Investigation of Cooling Curves and Supercooling

In this experiment students investigate the strange behaviour of water as it cools in comparision to other liquids and the phenomenon of supercooling. Supercooling is the process of chilling a liquid below its freezing point, without it becoming solid.

The apparatus used in the is experiment uses Peltier coolers to cool the samples. When a voltage is applied to a Peltier cooler the cooler removes heat from one side if itself and radiates it out the other side. This apparatus has two Peltier coolers, one on either side of a sample chamber, with the cooling sides beside the sample chamber and the hot sides placed against metal heat sinks with fans, which help remove all the heat from the appratus more quickly. 

 

Students start by exploring the cooling curve for ethanol, a "normal" liquid. Note that ethanol freezes at -114°C. Students pour a known volume of ethanol into the sample chamber and power the Pelier coolers to begin cooling the sample. A thermocouple is used to measure the temperature of the sample. Thermocouples are explained in a previous experiment, however in this experiment it looks slightly different as it is not a rigid metal bar but fine metal wire that is used. The thermocouple is lowered into the sample chamber approximately halfway into the liquid sample to measure the temperature.  As can be seen in the graph below the ethanol cools at a uniform rate down and then heats back up the same way.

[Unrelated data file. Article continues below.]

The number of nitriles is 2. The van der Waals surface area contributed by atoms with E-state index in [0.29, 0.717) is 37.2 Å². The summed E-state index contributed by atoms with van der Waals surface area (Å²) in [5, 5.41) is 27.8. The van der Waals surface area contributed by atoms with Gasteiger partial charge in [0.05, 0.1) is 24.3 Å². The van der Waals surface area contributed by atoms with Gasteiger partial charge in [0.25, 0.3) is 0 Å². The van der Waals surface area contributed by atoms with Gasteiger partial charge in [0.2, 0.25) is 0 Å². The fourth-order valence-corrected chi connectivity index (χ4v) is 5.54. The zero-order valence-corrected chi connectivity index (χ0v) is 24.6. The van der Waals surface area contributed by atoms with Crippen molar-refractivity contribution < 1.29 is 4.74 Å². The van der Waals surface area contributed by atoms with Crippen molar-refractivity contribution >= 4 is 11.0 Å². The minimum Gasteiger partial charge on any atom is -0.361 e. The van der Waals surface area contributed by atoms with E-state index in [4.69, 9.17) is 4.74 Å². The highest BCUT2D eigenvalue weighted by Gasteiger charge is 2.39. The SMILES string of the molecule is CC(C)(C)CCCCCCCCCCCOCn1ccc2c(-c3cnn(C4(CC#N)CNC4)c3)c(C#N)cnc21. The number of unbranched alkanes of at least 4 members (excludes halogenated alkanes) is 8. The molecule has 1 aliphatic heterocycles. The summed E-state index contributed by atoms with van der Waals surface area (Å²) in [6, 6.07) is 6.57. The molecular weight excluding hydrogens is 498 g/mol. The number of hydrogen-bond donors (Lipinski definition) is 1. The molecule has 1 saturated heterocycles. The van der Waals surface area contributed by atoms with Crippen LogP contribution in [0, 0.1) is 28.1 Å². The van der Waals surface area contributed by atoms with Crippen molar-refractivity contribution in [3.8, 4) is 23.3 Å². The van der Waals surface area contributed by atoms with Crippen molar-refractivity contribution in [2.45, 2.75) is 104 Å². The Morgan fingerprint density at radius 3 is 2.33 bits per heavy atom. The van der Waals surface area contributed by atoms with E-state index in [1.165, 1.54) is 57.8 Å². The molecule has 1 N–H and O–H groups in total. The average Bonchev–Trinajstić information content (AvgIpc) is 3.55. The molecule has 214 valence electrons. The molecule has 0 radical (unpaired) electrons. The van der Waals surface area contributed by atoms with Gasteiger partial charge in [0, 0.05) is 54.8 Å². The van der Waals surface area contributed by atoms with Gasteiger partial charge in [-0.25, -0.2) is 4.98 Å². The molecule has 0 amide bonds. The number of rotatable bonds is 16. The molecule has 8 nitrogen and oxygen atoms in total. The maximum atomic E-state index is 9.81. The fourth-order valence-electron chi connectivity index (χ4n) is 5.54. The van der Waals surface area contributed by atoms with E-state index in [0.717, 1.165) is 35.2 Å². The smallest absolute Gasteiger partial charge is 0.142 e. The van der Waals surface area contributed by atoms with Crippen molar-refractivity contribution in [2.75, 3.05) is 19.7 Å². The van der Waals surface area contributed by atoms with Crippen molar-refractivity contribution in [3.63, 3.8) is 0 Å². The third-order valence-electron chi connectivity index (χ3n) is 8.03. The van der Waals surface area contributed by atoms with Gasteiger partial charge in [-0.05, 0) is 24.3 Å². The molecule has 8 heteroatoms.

Students then repeat this experiment using water. As the water is cooled, students find a ‘plateau’ occurring at some temperature in the region of ~ 3°C to 7°C depending on how deep the thermocouple probe is below the surface. Students also investigate supercooling by seeing how far below 0°C they can cool the liquid before feezing occurs by expperimenting with different cooling rates. Finally the students cool the water below 0°C but now without allowing freezing to occur by stopping cooling at -1°C and then allowing the sample to warm up. A cooling curve for water like below is then obtained. 

 

 

One sees that this is quite different from the curves for ethanol in that there are plateaus present both in the cooling and in the warm-up cycle. This is because of the unique property of water and it's density. Usually as a smaple goes from gas to liquid the solid the density of the sample continually gets greater and greater. This means the sample occupys a smaller space. However water is the only known non-metallic substance that expands when it freezes. At approximately  4°C (where the plateaus occur) the density of water stops increasing and starts to decrease, as can be seen in graph above. This can be seen in everyday life if one puts a bottle of water in the freezer, as the water freezes it expands and bursts out of the bottle. 

This experiment compliments the earlier heat conduction experiment, allowing students to explore the the physics of heat in a range of environments. 

 

 

Department of Physics

Roinn na Fisice

Room 213 (Physics Office), 2nd floor, Kane Science Building, University College Cork, Ireland.,

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